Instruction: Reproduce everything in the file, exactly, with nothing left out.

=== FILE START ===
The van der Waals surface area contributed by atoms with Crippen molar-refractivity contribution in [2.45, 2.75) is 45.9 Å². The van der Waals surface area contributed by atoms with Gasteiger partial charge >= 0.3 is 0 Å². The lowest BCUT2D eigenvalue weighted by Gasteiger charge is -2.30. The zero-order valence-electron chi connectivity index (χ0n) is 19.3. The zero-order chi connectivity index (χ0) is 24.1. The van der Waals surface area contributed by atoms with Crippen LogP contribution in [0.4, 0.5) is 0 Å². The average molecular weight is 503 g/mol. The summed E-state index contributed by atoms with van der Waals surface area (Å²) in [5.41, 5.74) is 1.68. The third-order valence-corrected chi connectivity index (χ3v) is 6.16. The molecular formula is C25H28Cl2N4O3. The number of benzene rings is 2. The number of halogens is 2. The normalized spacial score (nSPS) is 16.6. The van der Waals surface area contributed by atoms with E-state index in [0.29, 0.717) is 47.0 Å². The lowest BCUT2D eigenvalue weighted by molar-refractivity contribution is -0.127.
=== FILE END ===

The van der Waals surface area contributed by atoms with Crippen molar-refractivity contribution in [2.45, 2.75) is 45.9 Å². The van der Waals surface area contributed by atoms with Gasteiger partial charge >= 0.3 is 0 Å². The lowest BCUT2D eigenvalue weighted by Gasteiger charge is -2.30. The zero-order valence-electron chi connectivity index (χ0n) is 19.3. The zero-order chi connectivity index (χ0) is 24.1. The van der Waals surface area contributed by atoms with Crippen LogP contribution in [0.4, 0.5) is 0 Å². The average molecular weight is 503 g/mol. The summed E-state index contributed by atoms with van der Waals surface area (Å²) in [5.41, 5.74) is 1.68. The third-order valence-corrected chi connectivity index (χ3v) is 6.16. The molecular formula is C25H28Cl2N4O3. The number of benzene rings is 2. The number of halogens is 2. The normalized spacial score (nSPS) is 16.6. The van der Waals surface area contributed by atoms with E-state index in [0.29, 0.717) is 47.0 Å². The lowest BCUT2D eigenvalue weighted by molar-refractivity contribution is -0.127.